Vinyl is a very physical contact format. A real shard of diamond has to nestle into the groove of a record and read all of the subtle undulations of that black wax. It all happens on a very small scale. It’s not quite small enough to be literally called microscopic, but there’s over 120 grooves per CM of the average record. Considering there’s 2 sides to a groove, that means that your stylus won’t shift as far as a twentieth of a millimetre when reading music off a record. A grain of dust, a little bit of cotton fibre, the dried spittle from your drunken mate pontificating over the top of your stereo - any small obstruction can distort the way your record is read.
Clean vinyl sounds better, more true to the recording, and it’s going to make sure your stylus lasts as long as possible.
Anti static record brush. The weapon to win the war on dust.
The one thing every vinyl aficionado needs to have in their arsenal is a simple carbon fibre anti static brush. They’re simple and cheap. One should live beside your turntable and should be used briefly on most records before you play them. If you don't already own one of these, please do yourself a favour and go buy one. Now. I'll wait.
The thousands of tiny little carbon bristles will eat up any static on the surface of your vinyl. It also moves dust from one spot to another. Like a brush. I like to spin the turntable’s platter by and while holding the brush perpendicular to the grooves. A couple of rotations and the dust on the record is all collected in one small line. This can then be flicked off the front of the record with the brush. Just remember to vacuum the floor in front of your turntable every now and then.
Carbon fibre brushes for cleaning the stylus are also available. These are important, but should be used sparingly. A bit of fluff on the end of the stylus can be removed by blowing in it gently, but a bit of scunge building up on the diamond needs a little bit of light brushing. Never scrubbing. Pushing a stylus backwards with a brush is an easy way to break it.
Do remember to keep your disgusting human hands off the record surface. This is just general advice whenever handling a record. Fingerprint smudges are a magnet for scummy build up, so handle them by the edges, or by the label.
In an ideal world, these few simple steps of cleaning records would mean that you don’t really need to do any further cleaning. Daily maintenance means that deeper, more ingrained dirt doesn’t become a problem, and dirt won’t build up on the stylus either. We don’t live in an ideal world though…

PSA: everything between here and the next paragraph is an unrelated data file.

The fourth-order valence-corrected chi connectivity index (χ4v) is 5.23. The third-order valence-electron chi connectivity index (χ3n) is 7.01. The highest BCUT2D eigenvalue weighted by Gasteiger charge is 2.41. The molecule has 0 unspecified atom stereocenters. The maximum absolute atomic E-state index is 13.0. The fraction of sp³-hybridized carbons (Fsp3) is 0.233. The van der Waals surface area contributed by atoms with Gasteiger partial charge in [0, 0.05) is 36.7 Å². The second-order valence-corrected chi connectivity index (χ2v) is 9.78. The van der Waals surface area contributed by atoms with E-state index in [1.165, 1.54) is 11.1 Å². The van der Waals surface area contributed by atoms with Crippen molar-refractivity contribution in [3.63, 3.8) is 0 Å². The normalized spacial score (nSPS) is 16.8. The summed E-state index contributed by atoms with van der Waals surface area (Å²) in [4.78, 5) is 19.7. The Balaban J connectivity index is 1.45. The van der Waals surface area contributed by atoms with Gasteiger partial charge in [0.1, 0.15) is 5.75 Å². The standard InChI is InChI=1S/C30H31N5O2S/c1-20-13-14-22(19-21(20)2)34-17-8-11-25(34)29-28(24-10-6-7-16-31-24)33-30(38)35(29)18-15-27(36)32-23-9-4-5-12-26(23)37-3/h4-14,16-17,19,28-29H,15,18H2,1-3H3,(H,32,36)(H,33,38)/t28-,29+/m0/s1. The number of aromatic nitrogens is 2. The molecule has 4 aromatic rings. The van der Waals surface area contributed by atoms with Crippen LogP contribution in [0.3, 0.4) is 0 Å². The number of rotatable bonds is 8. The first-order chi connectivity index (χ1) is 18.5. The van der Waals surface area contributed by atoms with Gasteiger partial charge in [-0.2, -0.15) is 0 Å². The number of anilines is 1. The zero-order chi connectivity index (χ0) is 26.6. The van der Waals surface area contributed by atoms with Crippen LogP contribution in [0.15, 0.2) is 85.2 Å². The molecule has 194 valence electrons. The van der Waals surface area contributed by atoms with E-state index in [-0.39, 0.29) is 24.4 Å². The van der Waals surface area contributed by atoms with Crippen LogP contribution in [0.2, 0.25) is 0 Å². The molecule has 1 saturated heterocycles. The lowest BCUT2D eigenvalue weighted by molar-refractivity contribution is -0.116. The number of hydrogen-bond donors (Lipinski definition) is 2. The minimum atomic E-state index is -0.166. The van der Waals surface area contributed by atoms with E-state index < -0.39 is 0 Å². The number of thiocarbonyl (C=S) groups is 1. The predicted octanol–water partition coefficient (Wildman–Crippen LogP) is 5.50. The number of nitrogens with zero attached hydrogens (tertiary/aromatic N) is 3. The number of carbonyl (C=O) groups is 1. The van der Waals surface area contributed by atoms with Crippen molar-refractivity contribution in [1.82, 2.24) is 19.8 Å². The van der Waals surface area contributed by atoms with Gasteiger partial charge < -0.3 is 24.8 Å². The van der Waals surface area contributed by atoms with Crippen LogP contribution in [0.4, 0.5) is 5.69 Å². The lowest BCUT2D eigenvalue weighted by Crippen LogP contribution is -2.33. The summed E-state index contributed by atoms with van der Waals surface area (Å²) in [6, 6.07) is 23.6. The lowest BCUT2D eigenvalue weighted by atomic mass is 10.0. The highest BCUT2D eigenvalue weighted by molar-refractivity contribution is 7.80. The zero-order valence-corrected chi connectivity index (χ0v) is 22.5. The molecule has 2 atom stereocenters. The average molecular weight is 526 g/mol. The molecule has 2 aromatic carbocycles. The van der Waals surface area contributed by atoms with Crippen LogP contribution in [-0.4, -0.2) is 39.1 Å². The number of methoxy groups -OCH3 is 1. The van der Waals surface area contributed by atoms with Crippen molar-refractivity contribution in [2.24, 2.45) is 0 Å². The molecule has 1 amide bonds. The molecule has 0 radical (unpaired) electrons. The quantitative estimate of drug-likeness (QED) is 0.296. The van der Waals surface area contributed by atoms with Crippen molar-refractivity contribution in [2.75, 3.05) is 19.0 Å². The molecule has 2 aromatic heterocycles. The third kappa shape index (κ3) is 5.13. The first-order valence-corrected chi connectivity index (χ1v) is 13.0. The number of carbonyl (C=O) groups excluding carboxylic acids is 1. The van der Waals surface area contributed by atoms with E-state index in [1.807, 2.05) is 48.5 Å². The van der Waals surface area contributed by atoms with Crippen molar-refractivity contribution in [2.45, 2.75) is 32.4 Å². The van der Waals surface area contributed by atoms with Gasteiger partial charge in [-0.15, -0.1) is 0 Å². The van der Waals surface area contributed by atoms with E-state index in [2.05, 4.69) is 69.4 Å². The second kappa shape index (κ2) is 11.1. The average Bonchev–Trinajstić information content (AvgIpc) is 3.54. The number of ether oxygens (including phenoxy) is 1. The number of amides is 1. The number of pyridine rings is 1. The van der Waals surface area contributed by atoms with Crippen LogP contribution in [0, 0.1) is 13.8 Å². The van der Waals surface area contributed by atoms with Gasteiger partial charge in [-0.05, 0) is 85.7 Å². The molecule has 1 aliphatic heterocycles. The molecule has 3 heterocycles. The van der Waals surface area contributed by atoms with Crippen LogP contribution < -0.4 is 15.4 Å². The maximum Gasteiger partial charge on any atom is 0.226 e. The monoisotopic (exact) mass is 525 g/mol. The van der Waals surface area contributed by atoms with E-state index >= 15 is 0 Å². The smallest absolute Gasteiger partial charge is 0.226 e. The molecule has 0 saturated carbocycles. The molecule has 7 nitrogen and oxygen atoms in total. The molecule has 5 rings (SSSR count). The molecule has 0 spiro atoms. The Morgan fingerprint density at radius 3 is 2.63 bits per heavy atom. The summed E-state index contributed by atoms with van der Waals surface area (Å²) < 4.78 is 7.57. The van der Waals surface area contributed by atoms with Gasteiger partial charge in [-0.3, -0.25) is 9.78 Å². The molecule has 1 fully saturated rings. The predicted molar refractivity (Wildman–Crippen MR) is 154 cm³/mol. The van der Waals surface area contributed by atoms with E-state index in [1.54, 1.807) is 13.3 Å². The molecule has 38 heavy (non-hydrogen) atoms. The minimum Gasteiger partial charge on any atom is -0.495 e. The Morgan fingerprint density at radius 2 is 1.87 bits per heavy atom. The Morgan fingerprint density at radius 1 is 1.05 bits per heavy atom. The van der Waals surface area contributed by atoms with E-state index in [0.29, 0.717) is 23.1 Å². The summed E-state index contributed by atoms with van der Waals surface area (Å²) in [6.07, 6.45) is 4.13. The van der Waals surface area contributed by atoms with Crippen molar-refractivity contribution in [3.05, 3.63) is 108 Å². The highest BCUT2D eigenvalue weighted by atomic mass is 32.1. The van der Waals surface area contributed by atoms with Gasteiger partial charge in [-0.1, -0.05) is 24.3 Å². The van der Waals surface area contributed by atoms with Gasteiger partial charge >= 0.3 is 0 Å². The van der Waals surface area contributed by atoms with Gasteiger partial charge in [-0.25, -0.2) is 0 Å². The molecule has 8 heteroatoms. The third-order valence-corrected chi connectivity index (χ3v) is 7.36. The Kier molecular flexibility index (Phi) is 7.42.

Cleaning on a budget
If you’ve got a record that’s really filthy, something that needs a bath, then there are a few different ways to go about cleaning them off. There’s lots of different cleaning solutions, products and gizmos out there that can make cleaning a record easier, but the most basic way of doing it, is to wash them on your kitchen sink like you’re doing the dishes. Well… Not quite like the dishes. Honestly, if you’ve got some baked on pork fat on your record, it’s probably just better to buy a new copy.
This is by far the most labour intensive and time consuming way of cleaning a record, but you’re most likely to have everything needed at home. There’s a few main steps you’ll want to observe.
- Half fill your sink with lukewarm water and a drop or two (no more) of detergent.
- Gently clean the record with a clean non-fibrous, non-scouring dishcloth.
- Brush the cloth in a circular motion with the grooves. Don’t scrub back and forward.
- Try not to get the label wet. It will peel off and you’ll end up with a mystery album. Or worse, sticky bits of label debris will end up in the grooves. You want to only fill the sink up enough to wet down part of the record.
Luxury options - Spin clean
If you’re a dedicated second hand shopper, or you just don’t have all afternoon to clean a handful of records, then you’re going to want some sort of device for helping you clean your vinyl. A cleaning device is not something you’ll use every day, but it’s a great way to keep your vinyl in good shape It’s honestly going to save you hours of your life if you’re ever cleaning more than one record.
The Spin-Clean Record Washer System MkII is the cheapest, cleverest way of just improving on the old sink method. It’s a simple water bath, but sized just-so for a record. It’s equipped with rollers and brushes that keep your record in place, keep your label dry and cleans both sides of the record at once. What takes more than 15 minutes manually, now takes somewhere less than 1 minute.
This is also a great way for cleaning up new records too. A lot of publishers actually coat new vinyl with a thin layer of anti-fungal agent. This is to stop mould or other nasties growing on records in long term storage. This gunk can start to build up on the stylus over time. It is more effort than it’s worth to clean every new record by hand, but a Spin-Clean makes things easy enough that it actually is a good way to keep your stylus clean and safe long term.
Don’t pick. That’s how you get scars.
Keeping your vinyl clean is undoubtedly important, but it can be overdone too. Remember that the grooves on a record are tiny, and it doesn’t take too much force to scratch them. Repeated over cleaning, or hard scrubbing are going to trash your record collection as fast as neglect would.
A regime of light anti-static dusting every now and then, and a deep wet-cleaning only when required will keep your vinyl in tip top shape for many years.